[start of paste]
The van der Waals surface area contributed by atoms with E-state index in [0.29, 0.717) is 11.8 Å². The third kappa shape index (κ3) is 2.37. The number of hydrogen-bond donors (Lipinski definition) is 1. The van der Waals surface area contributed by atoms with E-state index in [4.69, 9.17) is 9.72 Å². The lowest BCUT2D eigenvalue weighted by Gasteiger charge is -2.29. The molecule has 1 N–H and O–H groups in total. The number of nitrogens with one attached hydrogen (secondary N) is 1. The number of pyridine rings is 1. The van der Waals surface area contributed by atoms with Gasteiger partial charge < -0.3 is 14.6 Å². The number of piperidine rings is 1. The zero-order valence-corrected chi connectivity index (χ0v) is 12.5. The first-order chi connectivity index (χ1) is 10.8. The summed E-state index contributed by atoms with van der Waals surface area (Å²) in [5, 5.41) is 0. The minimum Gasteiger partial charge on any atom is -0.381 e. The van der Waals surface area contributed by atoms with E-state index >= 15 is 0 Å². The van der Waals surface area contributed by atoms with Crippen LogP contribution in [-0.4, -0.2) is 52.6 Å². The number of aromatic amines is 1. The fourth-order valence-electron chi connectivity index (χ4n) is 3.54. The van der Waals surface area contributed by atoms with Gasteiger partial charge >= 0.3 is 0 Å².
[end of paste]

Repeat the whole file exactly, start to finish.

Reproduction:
The van der Waals surface area contributed by atoms with E-state index in [0.29, 0.717) is 11.8 Å². The third kappa shape index (κ3) is 2.37. The number of hydrogen-bond donors (Lipinski definition) is 1. The van der Waals surface area contributed by atoms with E-state index in [4.69, 9.17) is 9.72 Å². The lowest BCUT2D eigenvalue weighted by Gasteiger charge is -2.29. The molecule has 1 N–H and O–H groups in total. The number of nitrogens with one attached hydrogen (secondary N) is 1. The number of pyridine rings is 1. The van der Waals surface area contributed by atoms with Gasteiger partial charge < -0.3 is 14.6 Å². The number of piperidine rings is 1. The zero-order valence-corrected chi connectivity index (χ0v) is 12.5. The first-order chi connectivity index (χ1) is 10.8. The summed E-state index contributed by atoms with van der Waals surface area (Å²) in [5, 5.41) is 0. The minimum Gasteiger partial charge on any atom is -0.381 e. The van der Waals surface area contributed by atoms with E-state index >= 15 is 0 Å². The van der Waals surface area contributed by atoms with Crippen LogP contribution in [-0.4, -0.2) is 52.6 Å². The number of aromatic amines is 1. The fourth-order valence-electron chi connectivity index (χ4n) is 3.54. The van der Waals surface area contributed by atoms with Gasteiger partial charge >= 0.3 is 0 Å².